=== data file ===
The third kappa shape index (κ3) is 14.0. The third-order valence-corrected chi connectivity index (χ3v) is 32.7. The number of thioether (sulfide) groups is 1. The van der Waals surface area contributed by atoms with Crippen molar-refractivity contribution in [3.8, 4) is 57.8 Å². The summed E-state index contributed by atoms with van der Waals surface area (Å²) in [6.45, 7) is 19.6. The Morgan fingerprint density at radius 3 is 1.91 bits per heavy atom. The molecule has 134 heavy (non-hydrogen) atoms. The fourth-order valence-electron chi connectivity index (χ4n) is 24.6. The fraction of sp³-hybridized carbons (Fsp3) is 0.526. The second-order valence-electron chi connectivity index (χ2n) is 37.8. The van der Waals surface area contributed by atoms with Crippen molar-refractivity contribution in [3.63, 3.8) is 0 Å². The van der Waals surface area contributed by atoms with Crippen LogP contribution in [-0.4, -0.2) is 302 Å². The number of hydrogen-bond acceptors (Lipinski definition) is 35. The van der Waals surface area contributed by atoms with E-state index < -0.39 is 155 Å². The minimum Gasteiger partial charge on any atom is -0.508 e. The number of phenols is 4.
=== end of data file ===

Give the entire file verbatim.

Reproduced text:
The third kappa shape index (κ3) is 14.0. The third-order valence-corrected chi connectivity index (χ3v) is 32.7. The number of thioether (sulfide) groups is 1. The van der Waals surface area contributed by atoms with Crippen molar-refractivity contribution in [3.8, 4) is 57.8 Å². The summed E-state index contributed by atoms with van der Waals surface area (Å²) in [6.45, 7) is 19.6. The Morgan fingerprint density at radius 3 is 1.91 bits per heavy atom. The molecule has 134 heavy (non-hydrogen) atoms. The fourth-order valence-electron chi connectivity index (χ4n) is 24.6. The fraction of sp³-hybridized carbons (Fsp3) is 0.526. The second-order valence-electron chi connectivity index (χ2n) is 37.8. The van der Waals surface area contributed by atoms with Crippen molar-refractivity contribution in [3.63, 3.8) is 0 Å². The van der Waals surface area contributed by atoms with Crippen LogP contribution in [-0.4, -0.2) is 302 Å². The number of hydrogen-bond acceptors (Lipinski definition) is 35. The van der Waals surface area contributed by atoms with E-state index < -0.39 is 155 Å². The minimum Gasteiger partial charge on any atom is -0.508 e. The number of phenols is 4.